Inside the NHL

The sight of Kraken goaltender Philipp Grubauer turning away shots Monday night to roars of “Gruuu!” from a Colorado crowd that used to be his had to be a welcome development for short-suffering fans of his new team.

It wasn’t long ago, barely seven months to be exact, that Grubauer was a Vezina Trophy finalist on an Avalanche playoff squad. That’s far removed from today’s Grubauer of the .882 save percentage, though if he plays more like he did in the Kraken’s 4-3 loss on Monday, the netminding problem should resolve itself.

“We didn’t get the win,” Grubauer said. “But personally we can, or I can, build on a game like that for sure.”

And therein lies the key, not just for Grubauer but the entire team.

We’ve seen this Kraken act before. They’ll play a strong game, sometimes even winning once or twice in a row, but then revert to losing form, and the positives go out the proverbial Zamboni chute. 

Bottom line: This hasn’t been a consistently good team. It wasn’t supposed to win a Stanley Cup, but it was built to compile roughly as many victories as defeats and theoretically stay in the playoff hunt.


So now the job is to figure out what has happened and whether this plan, or system, can work going forward. And nights such as Monday provide more of a road map to that.

Forget the unreliable analysis that goes, “If only Grubauer had been a Vezina-type goalie all season the Kraken would be a .500 team.” That type of thinking will get the Kraken in long-term trouble if anyone in charge truly believes it, because it ignores other deficiencies that begot a 10-20-4 record.

Fans in other sports have used similarly flawed thinking.

If only their hated closer had been swapped out, their baseball team would be in the World Series instead of last place. Or if their favorite quarterback hadn’t busted his pinkie, their team would be playing for a Super Bowl instead of sitting at home.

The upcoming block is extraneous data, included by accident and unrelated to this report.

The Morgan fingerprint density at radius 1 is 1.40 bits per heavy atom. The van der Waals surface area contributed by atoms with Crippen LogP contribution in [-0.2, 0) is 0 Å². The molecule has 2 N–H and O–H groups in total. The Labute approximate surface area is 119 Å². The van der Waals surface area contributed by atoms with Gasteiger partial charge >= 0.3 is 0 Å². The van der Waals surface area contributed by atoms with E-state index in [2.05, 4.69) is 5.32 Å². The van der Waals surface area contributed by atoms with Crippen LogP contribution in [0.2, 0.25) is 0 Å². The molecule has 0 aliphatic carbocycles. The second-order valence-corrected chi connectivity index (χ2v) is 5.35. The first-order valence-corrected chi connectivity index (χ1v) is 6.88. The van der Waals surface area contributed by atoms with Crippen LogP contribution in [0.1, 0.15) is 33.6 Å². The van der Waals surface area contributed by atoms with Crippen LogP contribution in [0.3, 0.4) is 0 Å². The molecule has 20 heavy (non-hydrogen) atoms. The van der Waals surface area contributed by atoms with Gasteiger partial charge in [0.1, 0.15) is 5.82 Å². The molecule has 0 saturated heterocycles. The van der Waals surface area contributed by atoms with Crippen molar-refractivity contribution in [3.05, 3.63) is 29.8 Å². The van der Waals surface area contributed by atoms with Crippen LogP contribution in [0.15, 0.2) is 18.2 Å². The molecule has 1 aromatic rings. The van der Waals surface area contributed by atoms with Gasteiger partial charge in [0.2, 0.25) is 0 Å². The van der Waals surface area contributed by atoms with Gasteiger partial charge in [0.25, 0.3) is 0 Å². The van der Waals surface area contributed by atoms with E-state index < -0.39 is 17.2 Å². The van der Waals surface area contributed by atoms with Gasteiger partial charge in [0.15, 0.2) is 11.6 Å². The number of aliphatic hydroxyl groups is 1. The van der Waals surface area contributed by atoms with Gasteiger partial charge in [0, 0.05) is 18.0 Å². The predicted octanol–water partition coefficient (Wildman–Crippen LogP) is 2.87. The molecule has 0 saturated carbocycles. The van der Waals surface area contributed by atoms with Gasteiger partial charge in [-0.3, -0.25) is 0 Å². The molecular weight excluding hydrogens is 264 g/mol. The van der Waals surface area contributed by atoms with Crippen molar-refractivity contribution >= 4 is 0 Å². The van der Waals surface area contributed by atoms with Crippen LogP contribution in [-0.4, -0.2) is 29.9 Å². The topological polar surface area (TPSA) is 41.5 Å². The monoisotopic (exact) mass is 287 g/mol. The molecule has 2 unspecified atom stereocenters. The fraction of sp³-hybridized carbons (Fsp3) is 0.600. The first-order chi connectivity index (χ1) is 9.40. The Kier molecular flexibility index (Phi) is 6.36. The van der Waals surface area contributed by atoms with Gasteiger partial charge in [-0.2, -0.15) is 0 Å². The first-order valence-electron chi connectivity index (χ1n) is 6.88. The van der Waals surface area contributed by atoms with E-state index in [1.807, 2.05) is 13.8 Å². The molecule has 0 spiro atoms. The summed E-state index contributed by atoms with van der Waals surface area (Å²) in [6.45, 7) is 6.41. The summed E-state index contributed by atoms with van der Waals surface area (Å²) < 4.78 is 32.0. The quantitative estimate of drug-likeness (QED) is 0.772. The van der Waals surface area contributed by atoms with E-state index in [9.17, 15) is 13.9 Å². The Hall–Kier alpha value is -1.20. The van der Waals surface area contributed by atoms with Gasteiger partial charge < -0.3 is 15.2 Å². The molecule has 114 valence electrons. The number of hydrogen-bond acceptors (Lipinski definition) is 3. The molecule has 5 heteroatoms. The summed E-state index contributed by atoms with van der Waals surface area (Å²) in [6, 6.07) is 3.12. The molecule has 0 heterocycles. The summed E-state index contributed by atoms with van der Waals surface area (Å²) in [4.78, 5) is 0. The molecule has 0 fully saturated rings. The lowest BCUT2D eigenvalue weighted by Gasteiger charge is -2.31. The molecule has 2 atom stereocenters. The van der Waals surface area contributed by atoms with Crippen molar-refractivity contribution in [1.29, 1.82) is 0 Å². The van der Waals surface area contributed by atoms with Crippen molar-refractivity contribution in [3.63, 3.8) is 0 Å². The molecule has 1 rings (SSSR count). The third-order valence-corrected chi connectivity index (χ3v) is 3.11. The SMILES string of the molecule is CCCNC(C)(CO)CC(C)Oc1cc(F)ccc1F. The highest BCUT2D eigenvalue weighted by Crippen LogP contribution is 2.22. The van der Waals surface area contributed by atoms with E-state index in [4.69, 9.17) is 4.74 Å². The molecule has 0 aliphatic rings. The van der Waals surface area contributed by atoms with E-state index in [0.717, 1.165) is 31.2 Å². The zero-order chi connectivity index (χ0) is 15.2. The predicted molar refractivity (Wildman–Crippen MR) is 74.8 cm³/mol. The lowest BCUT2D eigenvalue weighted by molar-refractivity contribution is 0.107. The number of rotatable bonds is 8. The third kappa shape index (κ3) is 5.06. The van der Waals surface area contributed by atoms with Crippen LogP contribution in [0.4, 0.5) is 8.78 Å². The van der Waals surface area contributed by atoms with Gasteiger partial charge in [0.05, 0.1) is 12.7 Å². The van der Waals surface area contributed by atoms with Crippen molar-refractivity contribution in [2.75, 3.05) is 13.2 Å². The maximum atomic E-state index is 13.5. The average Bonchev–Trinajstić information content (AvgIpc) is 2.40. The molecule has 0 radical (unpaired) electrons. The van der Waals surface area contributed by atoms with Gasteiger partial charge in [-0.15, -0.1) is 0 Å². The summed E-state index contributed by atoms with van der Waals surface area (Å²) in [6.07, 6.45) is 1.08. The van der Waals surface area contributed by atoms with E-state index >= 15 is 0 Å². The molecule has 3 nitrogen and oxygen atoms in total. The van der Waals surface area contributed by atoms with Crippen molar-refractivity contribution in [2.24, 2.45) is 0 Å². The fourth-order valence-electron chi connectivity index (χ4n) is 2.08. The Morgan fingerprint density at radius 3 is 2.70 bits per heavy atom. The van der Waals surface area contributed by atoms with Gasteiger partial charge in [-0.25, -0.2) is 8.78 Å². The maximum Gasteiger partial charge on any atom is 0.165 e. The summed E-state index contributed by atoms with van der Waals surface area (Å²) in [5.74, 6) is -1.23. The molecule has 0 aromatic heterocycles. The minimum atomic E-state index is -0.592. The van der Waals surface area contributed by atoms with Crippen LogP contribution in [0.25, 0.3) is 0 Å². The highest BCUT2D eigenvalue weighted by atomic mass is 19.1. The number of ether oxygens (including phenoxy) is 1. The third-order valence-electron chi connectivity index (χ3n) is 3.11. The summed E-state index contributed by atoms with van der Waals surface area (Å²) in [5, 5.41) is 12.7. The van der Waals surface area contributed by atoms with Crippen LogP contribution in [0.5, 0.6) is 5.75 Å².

The Kraken’s biggest enemy hasn’t been Grubauer. It’s been consistency, or a lack of it. They’ll play impressively in barely losing to Philadelphia and Calgary, then abandon the plan against Vancouver.

Monday’s game was one of the better ones, good enough for the Kraken to be leading 52 minutes in against a Stanley Cup contender. Grubauer gave up four goals, and none was his fault — one off a defender’s skate, another kicked in that shouldn’t have counted, one off a drop pass to the slot on an odd-man rush and a final one off a pinpoint Nazem Kadri wrister on a 3-on-1 break. 

No goaltender in the universe stops those pucks. And yet they counted for four goals against and saddled Grubauer with a save percentage of .886 for the night that practically mirrored his season number. 


This isn’t a Grubauer forgiveness column. He’s been awful on some goals, subpar this season and knows it. The point is, it’s been a while since he truly cost his team a game. As bad as the goaltending has looked at times, the Kraken probably net about four additional wins at most even if everything went as planned between the pipes.